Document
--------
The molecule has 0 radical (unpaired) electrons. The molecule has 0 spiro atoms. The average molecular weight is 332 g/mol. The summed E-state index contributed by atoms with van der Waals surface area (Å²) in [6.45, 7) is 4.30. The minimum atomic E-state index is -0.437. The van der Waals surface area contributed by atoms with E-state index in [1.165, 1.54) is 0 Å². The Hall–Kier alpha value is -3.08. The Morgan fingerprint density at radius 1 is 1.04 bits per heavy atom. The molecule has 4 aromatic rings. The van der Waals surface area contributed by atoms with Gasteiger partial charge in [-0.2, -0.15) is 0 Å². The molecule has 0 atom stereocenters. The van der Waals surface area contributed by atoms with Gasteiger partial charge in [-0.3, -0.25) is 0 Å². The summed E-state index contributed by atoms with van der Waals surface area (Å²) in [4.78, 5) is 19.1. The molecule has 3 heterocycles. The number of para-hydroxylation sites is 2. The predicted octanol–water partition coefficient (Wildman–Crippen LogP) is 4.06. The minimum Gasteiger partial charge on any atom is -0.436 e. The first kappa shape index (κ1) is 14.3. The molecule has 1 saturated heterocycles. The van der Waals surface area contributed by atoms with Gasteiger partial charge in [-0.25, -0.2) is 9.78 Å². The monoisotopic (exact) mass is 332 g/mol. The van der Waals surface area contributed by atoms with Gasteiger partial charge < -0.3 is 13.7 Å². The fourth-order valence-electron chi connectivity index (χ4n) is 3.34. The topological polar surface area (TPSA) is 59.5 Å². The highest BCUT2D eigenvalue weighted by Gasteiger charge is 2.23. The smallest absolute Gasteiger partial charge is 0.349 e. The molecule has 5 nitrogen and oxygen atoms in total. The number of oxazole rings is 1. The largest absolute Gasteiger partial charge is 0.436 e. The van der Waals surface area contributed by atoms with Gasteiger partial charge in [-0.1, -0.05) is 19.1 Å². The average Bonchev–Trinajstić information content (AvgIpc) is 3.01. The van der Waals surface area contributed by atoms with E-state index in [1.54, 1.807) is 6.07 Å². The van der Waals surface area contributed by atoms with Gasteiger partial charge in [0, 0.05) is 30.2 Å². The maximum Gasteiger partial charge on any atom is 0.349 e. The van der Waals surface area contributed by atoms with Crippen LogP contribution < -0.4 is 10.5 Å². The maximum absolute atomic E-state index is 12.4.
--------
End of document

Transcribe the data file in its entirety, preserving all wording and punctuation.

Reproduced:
The molecule has 0 radical (unpaired) electrons. The molecule has 0 spiro atoms. The average molecular weight is 332 g/mol. The summed E-state index contributed by atoms with van der Waals surface area (Å²) in [6.45, 7) is 4.30. The minimum atomic E-state index is -0.437. The van der Waals surface area contributed by atoms with E-state index in [1.165, 1.54) is 0 Å². The Hall–Kier alpha value is -3.08. The Morgan fingerprint density at radius 1 is 1.04 bits per heavy atom. The molecule has 4 aromatic rings. The van der Waals surface area contributed by atoms with Gasteiger partial charge in [-0.2, -0.15) is 0 Å². The molecule has 0 atom stereocenters. The van der Waals surface area contributed by atoms with Gasteiger partial charge in [-0.3, -0.25) is 0 Å². The summed E-state index contributed by atoms with van der Waals surface area (Å²) in [4.78, 5) is 19.1. The molecule has 3 heterocycles. The number of para-hydroxylation sites is 2. The predicted octanol–water partition coefficient (Wildman–Crippen LogP) is 4.06. The minimum Gasteiger partial charge on any atom is -0.436 e. The first kappa shape index (κ1) is 14.3. The molecule has 1 saturated heterocycles. The van der Waals surface area contributed by atoms with Gasteiger partial charge in [-0.25, -0.2) is 9.78 Å². The monoisotopic (exact) mass is 332 g/mol. The van der Waals surface area contributed by atoms with Gasteiger partial charge < -0.3 is 13.7 Å². The fourth-order valence-electron chi connectivity index (χ4n) is 3.34. The topological polar surface area (TPSA) is 59.5 Å². The highest BCUT2D eigenvalue weighted by Gasteiger charge is 2.23. The smallest absolute Gasteiger partial charge is 0.349 e. The molecule has 5 nitrogen and oxygen atoms in total. The number of oxazole rings is 1. The largest absolute Gasteiger partial charge is 0.436 e. The van der Waals surface area contributed by atoms with Gasteiger partial charge in [-0.1, -0.05) is 19.1 Å². The average Bonchev–Trinajstić information content (AvgIpc) is 3.01. The van der Waals surface area contributed by atoms with E-state index in [1.54, 1.807) is 6.07 Å². The van der Waals surface area contributed by atoms with Gasteiger partial charge in [0, 0.05) is 30.2 Å². The maximum Gasteiger partial charge on any atom is 0.349 e. The van der Waals surface area contributed by atoms with Crippen LogP contribution < -0.4 is 10.5 Å². The maximum absolute atomic E-state index is 12.4.